Why I Believe Paul Did Not Write Hebrews
Every book in the New Testament section of the Bible has a human author (i.e. a man who either wrote the revelation down himself, or spoke it to a scribe who did) assigned to it except one,1 the letter to the Hebrews. Because of where it’s placed following Paul’s epistles, and some of the language in it, it is a widely held belief by Bible expositors that its author is, indeed, the apostle Paul. The following essay, by Pastor Jerry Lockhart, lays out a strong doctrinal case for why this can’t be.
Scholarship being a short suite of mine has led me to depend on simple
things found through simple study habits and, subsequently, producing
simple statements to define what comes from it.
I believe the Book. The Bible. The Word of God. I don’t limit its on-going
ability to cause a change in what I believe. However, about 22 years ago, a
friend of mine, since deceased, asked me if I would help him produce and
publish a King James Bible which would, as a study aid, have the books
which Paul wrote re-published as an addendum in the chronological order
that Paul wrote them. I thought, ‘What a great idea!’. Then the realization
came to me that he believed Paul wrote Hebrews and I didn’t. (“Can two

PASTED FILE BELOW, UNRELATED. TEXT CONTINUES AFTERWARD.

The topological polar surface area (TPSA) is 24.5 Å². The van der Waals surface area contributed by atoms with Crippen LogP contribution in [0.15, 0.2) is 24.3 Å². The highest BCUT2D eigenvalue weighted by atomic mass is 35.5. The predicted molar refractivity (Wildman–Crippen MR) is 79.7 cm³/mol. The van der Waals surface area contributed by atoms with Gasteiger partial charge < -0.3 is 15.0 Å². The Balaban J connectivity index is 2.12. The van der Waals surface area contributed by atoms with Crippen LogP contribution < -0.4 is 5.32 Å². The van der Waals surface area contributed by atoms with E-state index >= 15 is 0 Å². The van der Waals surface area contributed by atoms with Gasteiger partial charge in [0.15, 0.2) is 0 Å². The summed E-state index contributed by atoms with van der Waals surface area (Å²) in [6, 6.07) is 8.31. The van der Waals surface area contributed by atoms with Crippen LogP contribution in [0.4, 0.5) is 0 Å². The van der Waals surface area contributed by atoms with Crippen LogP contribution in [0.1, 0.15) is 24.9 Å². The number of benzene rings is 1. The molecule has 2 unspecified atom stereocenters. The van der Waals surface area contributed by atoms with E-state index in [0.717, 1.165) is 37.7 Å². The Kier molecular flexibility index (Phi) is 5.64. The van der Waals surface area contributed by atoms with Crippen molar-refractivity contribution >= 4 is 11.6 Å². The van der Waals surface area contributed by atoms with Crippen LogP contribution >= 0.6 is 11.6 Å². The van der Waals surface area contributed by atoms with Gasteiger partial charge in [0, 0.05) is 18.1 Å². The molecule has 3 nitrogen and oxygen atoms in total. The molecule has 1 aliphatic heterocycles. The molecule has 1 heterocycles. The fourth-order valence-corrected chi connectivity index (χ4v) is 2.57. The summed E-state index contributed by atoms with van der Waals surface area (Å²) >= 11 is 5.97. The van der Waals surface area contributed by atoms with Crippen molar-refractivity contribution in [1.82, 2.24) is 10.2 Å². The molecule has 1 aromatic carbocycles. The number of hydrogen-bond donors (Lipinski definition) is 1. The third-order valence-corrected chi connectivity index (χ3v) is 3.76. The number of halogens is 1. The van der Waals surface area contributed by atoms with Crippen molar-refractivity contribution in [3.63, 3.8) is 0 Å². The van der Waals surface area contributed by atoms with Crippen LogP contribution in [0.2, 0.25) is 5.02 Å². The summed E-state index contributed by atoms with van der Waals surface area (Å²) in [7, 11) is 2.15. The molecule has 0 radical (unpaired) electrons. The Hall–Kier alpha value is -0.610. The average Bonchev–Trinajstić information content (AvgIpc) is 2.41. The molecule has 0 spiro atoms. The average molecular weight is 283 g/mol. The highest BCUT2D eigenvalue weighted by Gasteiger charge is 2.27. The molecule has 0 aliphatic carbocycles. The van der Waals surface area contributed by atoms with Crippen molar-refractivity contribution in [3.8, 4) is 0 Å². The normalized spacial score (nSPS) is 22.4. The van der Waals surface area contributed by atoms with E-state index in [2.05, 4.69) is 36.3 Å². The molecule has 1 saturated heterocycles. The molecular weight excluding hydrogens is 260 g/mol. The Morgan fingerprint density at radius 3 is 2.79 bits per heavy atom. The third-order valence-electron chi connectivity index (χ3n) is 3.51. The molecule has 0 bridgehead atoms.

walk together, except they be agreed?”-Amos 3:3).
Well, I liked my friend’s idea and I liked my friend. I wanted this idea to
work. So I decided to re-think my position; re-study Hebrews; re-evaluate
what had brought about my opinion. After further review, the conviction
holds—I do not believe Paul wrote the book of Hebrews. It follows then
that we didn’t publish a Bible together. The list included below was first
written and sent to another brother who believed Paul was its author. I
asked him for some proof that I was wrong, but he never responded.
Why this issue pops up and why it divides I will leave open to discussion.
But, for the record, if an individual wants the church to be “spiritual Israel”
in one form or another, they seem to believe Paul wrote Hebrews; if an
individual believes the church(the body of Christ) began at Pentecost, they
seem to believe Paul wrote Hebrews; if they think Paul was the first saved
into the body of Christ, but believe it includes the 12 Apostles and all those
in the first part of Acts, they seem to believe Paul wrote Hebrews….is there
a pattern here?!?
When Baptist preacher Paige Patterson wrote a book several years ago
stating that he believed the author of Hebrews to be Luke it caused a stir.
He was selling the book to those who had relied on theologians which had
taught that Luke was a Gentile. How incredulous! Patterson now made
some sense about the authorship not being credited to Paul, but he brought
in a whole new scenario! That a “Gentile” such as Luke were its author?!
Of course, the book came under great scrutiny. If Luke wrote Hebrews,